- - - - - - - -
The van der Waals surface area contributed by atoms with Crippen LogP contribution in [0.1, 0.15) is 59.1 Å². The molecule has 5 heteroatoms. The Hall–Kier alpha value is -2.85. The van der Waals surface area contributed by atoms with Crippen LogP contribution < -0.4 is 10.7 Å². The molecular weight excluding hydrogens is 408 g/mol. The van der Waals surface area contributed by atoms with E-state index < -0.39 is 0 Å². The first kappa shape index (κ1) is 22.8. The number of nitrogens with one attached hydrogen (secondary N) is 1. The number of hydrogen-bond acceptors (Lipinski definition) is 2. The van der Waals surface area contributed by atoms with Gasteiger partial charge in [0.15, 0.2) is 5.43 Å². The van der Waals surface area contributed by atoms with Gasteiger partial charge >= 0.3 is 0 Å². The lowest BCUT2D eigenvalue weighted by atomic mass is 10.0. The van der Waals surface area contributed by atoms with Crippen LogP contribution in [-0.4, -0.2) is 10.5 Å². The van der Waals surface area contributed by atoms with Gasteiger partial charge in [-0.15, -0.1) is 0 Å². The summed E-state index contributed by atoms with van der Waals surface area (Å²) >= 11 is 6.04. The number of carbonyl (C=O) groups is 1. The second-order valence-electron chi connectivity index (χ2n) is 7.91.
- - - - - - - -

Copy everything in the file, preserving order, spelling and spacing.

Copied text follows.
The van der Waals surface area contributed by atoms with Crippen LogP contribution in [0.1, 0.15) is 59.1 Å². The molecule has 5 heteroatoms. The Hall–Kier alpha value is -2.85. The van der Waals surface area contributed by atoms with Crippen LogP contribution < -0.4 is 10.7 Å². The molecular weight excluding hydrogens is 408 g/mol. The van der Waals surface area contributed by atoms with E-state index < -0.39 is 0 Å². The first kappa shape index (κ1) is 22.8. The number of nitrogens with one attached hydrogen (secondary N) is 1. The number of hydrogen-bond acceptors (Lipinski definition) is 2. The van der Waals surface area contributed by atoms with Gasteiger partial charge in [0.15, 0.2) is 5.43 Å². The van der Waals surface area contributed by atoms with Gasteiger partial charge >= 0.3 is 0 Å². The lowest BCUT2D eigenvalue weighted by atomic mass is 10.0. The van der Waals surface area contributed by atoms with Crippen LogP contribution in [-0.4, -0.2) is 10.5 Å². The van der Waals surface area contributed by atoms with Gasteiger partial charge in [-0.15, -0.1) is 0 Å². The summed E-state index contributed by atoms with van der Waals surface area (Å²) >= 11 is 6.04. The number of carbonyl (C=O) groups is 1. The second-order valence-electron chi connectivity index (χ2n) is 7.91.